I agree that this case does not conflict with the 13th amendment; however, it does conflict with the 14th amendment. The following statement was taken from this article, and I believe the judgment was faulty. “The object of the 14th amendment was undoubtedly to enforce the absolute equality of the two races before the law, but in the nature of things it could not have been intended to abolish distinctions based upon color, or to enforce social, as distinguished from political, equality, or a commingling of the two races upon terms unsatisfactory to either.

Laws permitting, and even requiring their separation in places where they are liable to be brought into contact do not necessarily imply the inferiority of either race to the other, and have been generally, if not universally, recognized as within the competency of the state legislatures in the exercise of their police power …. ” This statement is, as far as I can tell, a statement that condones racial inequality. There is no doubt that the 14th amendment guarantees all men equality before the law.

On the surface, it may not imply racial inferiority; nevertheless, it indicates that the law has no jurisdiction when it comes to social equality as opposed to legal equality. Due to the outcome of this case, racial segregation was condoned by the Supreme Court, a decision that stood for the next fifty years. Report on Wounded Knee Massacre and the Decrease in Indian Acreage (1891) This article contains excerpts from an annual message written in December 1891.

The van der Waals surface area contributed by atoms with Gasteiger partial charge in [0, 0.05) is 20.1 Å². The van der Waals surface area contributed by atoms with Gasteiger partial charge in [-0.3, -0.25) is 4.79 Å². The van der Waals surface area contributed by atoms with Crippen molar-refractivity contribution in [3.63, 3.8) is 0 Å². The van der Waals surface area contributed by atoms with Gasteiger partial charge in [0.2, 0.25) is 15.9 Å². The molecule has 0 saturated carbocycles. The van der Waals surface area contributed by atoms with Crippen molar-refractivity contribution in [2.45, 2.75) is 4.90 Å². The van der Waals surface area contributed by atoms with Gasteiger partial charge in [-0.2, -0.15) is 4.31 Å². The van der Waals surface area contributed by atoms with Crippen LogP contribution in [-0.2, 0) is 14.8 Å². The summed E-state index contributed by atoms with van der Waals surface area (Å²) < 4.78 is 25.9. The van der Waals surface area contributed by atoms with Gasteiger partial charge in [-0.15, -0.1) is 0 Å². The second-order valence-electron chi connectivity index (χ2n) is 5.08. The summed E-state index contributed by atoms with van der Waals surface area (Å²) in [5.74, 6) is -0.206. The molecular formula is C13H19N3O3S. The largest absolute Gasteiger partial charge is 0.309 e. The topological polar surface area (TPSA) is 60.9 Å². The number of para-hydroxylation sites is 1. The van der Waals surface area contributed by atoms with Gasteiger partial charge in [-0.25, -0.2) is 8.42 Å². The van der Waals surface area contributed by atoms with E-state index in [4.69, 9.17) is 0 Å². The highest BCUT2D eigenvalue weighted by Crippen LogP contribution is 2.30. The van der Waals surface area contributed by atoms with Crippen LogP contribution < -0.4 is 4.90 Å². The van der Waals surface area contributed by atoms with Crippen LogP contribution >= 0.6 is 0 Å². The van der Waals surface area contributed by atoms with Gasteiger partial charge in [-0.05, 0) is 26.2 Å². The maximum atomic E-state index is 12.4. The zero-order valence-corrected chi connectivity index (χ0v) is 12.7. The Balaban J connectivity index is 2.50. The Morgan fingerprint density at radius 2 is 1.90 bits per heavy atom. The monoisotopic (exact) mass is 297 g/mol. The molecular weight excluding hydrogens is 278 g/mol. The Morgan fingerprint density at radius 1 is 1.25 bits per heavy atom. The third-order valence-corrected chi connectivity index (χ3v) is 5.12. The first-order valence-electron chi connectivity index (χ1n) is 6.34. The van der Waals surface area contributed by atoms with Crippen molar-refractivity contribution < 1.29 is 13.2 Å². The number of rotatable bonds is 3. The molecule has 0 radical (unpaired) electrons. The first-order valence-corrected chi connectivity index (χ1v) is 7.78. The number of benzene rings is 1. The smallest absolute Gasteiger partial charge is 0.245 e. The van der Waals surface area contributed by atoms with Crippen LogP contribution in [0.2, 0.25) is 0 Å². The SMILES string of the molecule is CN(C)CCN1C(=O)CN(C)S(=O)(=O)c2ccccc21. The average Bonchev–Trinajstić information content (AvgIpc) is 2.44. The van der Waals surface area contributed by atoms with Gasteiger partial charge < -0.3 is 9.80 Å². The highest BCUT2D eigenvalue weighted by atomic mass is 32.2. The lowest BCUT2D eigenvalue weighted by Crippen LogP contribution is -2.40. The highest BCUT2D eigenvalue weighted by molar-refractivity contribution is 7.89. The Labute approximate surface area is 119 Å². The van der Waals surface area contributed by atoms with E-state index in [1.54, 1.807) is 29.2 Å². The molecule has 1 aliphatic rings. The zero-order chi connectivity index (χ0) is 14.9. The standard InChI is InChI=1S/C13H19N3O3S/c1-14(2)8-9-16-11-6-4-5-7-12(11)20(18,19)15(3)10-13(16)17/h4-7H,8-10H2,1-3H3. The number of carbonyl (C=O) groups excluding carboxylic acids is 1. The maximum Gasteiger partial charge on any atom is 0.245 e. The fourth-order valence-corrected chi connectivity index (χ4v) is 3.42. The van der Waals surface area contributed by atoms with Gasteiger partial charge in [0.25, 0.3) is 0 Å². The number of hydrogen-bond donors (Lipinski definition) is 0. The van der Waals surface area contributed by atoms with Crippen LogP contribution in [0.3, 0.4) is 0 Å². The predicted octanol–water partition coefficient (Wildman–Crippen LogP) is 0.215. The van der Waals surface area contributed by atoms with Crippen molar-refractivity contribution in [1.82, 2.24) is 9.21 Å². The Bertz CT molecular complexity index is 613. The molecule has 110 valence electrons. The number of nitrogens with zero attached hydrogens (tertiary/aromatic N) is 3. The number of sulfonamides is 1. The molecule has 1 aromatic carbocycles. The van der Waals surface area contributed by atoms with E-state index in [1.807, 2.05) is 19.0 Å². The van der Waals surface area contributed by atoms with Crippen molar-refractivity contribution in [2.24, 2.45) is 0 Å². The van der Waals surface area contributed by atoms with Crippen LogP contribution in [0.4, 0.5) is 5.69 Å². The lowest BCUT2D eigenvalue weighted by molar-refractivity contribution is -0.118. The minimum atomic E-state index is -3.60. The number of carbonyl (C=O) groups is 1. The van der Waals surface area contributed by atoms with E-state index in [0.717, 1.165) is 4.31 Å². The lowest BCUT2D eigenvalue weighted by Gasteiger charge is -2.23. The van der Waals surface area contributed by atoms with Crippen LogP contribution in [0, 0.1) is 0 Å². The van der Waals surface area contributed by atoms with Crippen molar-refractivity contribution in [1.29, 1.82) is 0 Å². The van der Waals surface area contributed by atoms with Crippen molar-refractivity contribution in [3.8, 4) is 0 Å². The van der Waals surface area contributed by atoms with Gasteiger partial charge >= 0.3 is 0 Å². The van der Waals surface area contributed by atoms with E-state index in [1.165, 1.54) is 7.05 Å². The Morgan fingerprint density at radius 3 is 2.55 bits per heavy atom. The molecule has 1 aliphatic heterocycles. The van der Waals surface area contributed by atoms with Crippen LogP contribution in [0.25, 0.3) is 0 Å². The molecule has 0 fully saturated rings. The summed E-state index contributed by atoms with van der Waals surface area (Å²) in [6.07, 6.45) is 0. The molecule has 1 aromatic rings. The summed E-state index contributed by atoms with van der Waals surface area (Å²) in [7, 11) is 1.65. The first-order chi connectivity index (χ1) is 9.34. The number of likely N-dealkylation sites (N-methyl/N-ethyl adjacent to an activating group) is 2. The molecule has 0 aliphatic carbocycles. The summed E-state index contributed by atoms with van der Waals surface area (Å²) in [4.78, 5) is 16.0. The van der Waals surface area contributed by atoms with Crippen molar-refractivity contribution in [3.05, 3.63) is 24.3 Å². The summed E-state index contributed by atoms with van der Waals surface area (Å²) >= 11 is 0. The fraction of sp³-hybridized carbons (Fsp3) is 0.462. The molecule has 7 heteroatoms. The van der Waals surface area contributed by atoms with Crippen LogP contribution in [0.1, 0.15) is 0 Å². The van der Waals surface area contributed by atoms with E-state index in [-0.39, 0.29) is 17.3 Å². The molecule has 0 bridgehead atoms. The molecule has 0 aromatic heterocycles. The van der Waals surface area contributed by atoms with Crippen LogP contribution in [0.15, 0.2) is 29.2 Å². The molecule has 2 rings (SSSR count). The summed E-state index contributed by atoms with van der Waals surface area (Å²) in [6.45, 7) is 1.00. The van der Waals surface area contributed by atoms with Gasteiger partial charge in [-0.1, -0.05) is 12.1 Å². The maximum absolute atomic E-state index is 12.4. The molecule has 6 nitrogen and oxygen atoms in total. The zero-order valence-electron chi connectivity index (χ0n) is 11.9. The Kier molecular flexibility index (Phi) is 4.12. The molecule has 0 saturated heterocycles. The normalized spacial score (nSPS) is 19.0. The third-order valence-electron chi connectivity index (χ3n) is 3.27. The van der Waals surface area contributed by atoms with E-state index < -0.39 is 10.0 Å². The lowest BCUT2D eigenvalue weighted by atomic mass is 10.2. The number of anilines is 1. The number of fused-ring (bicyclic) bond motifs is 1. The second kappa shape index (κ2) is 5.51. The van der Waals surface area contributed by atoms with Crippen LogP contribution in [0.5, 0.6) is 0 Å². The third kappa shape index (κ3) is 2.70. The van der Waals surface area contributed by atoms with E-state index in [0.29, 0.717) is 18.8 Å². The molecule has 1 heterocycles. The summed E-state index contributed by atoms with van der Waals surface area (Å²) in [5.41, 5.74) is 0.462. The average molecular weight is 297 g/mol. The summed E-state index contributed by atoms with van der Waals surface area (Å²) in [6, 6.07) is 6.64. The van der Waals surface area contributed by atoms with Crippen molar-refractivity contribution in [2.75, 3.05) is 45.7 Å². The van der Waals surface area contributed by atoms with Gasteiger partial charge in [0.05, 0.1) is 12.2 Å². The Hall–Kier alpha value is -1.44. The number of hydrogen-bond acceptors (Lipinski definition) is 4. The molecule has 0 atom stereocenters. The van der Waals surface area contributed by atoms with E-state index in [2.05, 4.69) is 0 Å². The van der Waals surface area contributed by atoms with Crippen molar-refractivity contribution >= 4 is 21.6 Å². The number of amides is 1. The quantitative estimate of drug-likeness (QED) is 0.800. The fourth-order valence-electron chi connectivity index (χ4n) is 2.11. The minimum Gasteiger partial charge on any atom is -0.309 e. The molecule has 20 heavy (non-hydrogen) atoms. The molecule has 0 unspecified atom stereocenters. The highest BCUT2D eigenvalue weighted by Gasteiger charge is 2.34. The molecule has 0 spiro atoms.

It is not clear to me who the author of this message is; nevertheless, what is clear is that there were some major hostilities between the Sioux Indians and the white settlers of this era. The Sioux were upset about the reduction of the appropriation for rations and the delays attending the enactment of laws to enable the Department of the Interior to perform the engagements entered into with them. From this article and what I understand from the text, the Wounded Knee Massacre is one of the most merciless events that our history holds in its deep dark past.

I understand why the Sioux warriors were excited by the teachings of their medicine men and chiefs. Hearing of an Indian messiah that would endower them with power to destroy the white man was more than enough to excite the Sioux. The Sioux expressed their excitement in a set of dances and rites known as the Ghost Dances. These dances made the white settlers who lived near the reservation uneasy; therefore, the Army was called in to protect the settlers. I believe if the white man had not begun to take land from the Native Americans, then this massacre would have not happened.

The article states that from March 4, 1889 to December 9, 1891, about 23,000,000 acres of Indian reservations was taken and added to the public domain, this is a harsh fact. The white man caused many Indians to leave their way of life and assimilate into the white man’s society. It appalls me that the writer of this article had the audacity to call the Indian reservation “waste land”. I hope the interpretation of this statement means that the land was being wasted because it was not being used to the capacity in which the white man envisioned.

In closing, I believe the damage that was done to the Indians is irreversible. Tragedy at Wounded Knee (1890) This article tells of the horrifying story, the tragedy at Wounded Knee. The trouble, as stated by Red Cloud, started when the Indians first made treaties with Government. The signing of those treaties marked the end of the Indian’s old way of life and customs; the white man was settling on their land and pushing the Indians out. Red Cloud states that the only way left for the Indians was to adopt the white man’s way of life.